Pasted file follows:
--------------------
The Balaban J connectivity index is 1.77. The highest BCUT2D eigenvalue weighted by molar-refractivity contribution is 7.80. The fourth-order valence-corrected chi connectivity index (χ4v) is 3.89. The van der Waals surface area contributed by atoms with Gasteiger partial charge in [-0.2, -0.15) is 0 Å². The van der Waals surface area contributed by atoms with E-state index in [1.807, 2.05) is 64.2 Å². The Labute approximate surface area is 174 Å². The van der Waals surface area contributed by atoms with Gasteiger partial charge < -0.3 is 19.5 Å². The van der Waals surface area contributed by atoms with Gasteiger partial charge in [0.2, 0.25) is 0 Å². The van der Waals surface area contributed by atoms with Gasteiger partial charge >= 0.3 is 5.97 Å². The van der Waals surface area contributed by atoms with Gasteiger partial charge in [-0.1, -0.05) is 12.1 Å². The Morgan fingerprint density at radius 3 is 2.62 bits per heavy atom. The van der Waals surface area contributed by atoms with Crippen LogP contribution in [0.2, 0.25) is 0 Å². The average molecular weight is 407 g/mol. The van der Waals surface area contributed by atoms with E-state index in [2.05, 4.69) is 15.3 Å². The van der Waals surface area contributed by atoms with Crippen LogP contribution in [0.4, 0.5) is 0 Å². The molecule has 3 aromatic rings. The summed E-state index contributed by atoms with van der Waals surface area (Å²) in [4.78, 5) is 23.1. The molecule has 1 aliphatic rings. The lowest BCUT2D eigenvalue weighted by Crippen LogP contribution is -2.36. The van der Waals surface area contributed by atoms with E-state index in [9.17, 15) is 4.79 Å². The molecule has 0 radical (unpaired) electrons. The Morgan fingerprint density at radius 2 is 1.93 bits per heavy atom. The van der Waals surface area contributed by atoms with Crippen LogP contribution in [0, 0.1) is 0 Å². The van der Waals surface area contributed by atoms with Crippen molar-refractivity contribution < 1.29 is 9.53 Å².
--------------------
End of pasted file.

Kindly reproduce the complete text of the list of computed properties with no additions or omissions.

The Balaban J connectivity index is 1.77. The highest BCUT2D eigenvalue weighted by molar-refractivity contribution is 7.80. The fourth-order valence-corrected chi connectivity index (χ4v) is 3.89. The van der Waals surface area contributed by atoms with Gasteiger partial charge in [-0.2, -0.15) is 0 Å². The van der Waals surface area contributed by atoms with E-state index in [1.807, 2.05) is 64.2 Å². The Labute approximate surface area is 174 Å². The van der Waals surface area contributed by atoms with Gasteiger partial charge < -0.3 is 19.5 Å². The van der Waals surface area contributed by atoms with Gasteiger partial charge in [0.2, 0.25) is 0 Å². The van der Waals surface area contributed by atoms with Gasteiger partial charge >= 0.3 is 5.97 Å². The van der Waals surface area contributed by atoms with Gasteiger partial charge in [-0.1, -0.05) is 12.1 Å². The Morgan fingerprint density at radius 3 is 2.62 bits per heavy atom. The van der Waals surface area contributed by atoms with Crippen LogP contribution in [0.2, 0.25) is 0 Å². The average molecular weight is 407 g/mol. The van der Waals surface area contributed by atoms with E-state index in [2.05, 4.69) is 15.3 Å². The van der Waals surface area contributed by atoms with Crippen LogP contribution in [0.4, 0.5) is 0 Å². The molecule has 3 aromatic rings. The summed E-state index contributed by atoms with van der Waals surface area (Å²) in [4.78, 5) is 23.1. The molecule has 1 aliphatic rings. The lowest BCUT2D eigenvalue weighted by Crippen LogP contribution is -2.36. The van der Waals surface area contributed by atoms with E-state index in [9.17, 15) is 4.79 Å². The molecule has 0 radical (unpaired) electrons. The Morgan fingerprint density at radius 2 is 1.93 bits per heavy atom. The van der Waals surface area contributed by atoms with Crippen LogP contribution in [0, 0.1) is 0 Å². The van der Waals surface area contributed by atoms with Crippen molar-refractivity contribution < 1.29 is 9.53 Å².